Subtropical Storm Debby forms far out over the Atlantic

Subtropical storm 'Debby' forms in the North Atlantic

But as we head towards the peak of hurricane season, the lack of serious storms in the Atlantic so far this season does not mean that things can't change.

There have been three named Atlantic storms this year: Subtropical Storm Alberto formed in May, followed by hurricanes Beryl and Chris.

"The cloud pattern of Debby this morning is definitely typical of a tropical cyclone instead of a subtropical system with moderate convection wrapping around the center, and a well defined upper-level outflow in the eastern semicircle", forecasters said.

Big Island officials are taking precautions in advance of the storm nearing the state. Beachgoers are warned of strong breaking waves and currents that will make swimming hard and risky, the news site said.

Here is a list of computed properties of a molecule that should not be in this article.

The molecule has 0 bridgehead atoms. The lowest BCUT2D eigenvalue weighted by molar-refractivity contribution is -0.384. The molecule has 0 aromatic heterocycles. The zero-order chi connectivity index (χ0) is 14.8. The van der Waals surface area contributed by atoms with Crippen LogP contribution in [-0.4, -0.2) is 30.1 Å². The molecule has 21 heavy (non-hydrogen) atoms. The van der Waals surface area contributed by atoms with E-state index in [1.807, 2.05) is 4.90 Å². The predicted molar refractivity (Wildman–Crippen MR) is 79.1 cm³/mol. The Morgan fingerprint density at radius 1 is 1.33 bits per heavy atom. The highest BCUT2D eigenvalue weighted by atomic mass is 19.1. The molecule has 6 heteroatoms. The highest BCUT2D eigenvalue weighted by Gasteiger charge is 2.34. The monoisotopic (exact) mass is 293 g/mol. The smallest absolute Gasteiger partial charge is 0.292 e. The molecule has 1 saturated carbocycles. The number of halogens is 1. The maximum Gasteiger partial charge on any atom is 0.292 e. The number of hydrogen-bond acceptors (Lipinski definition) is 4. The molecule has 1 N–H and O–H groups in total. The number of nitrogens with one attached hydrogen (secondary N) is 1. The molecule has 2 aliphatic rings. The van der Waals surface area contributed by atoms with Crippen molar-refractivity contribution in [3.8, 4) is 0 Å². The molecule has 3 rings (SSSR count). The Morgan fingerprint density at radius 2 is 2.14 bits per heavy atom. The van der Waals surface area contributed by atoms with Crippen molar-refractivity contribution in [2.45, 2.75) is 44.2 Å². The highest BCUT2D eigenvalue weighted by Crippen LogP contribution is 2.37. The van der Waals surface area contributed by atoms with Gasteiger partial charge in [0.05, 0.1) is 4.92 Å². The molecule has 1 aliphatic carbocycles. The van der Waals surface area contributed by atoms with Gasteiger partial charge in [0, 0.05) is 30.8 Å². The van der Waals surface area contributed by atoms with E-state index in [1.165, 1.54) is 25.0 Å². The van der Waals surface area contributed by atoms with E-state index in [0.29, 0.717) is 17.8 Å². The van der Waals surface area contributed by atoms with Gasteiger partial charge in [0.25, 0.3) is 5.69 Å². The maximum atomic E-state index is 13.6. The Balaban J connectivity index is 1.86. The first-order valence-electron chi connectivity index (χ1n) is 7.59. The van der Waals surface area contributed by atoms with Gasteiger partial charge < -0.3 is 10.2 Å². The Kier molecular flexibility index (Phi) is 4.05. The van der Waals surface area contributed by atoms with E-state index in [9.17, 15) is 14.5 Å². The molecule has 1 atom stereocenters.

The Category 4 storm is moving westward at 16 miles per hour.

Hurricane Hector, with 130 mph winds, is about 540 miles east-southeast of Hilo. "There is a reasonable chance that Hector will survive to cross the International Date Line early next week", said AccuWeather meteorologist Steve Travis.

West of Mexico, Hurricane John was forecast to strengthen into a major hurricane while heading to the northwest parallel to the shore.

Farther west was recently formed Tropical Storm Kristy, which had sustained winds of 50 miles per hour and could become a hurricane.

The tropical Atlantic remains cooler than normal and there is a relatively high potential that a weak El Niño develops in the next several months.

A tropical storm warning is still in effect for the Big Island as Hurricane Hector moves westward still as a strong Category 3 storm, bringing the threat of monster surf and strong winds on Wednesday. Debby will not be a threat to land.

The risk of a hurricane striking the United States during the remainder of the summer is lower than average, experts said in an updated seasonal forecast released Thursday.



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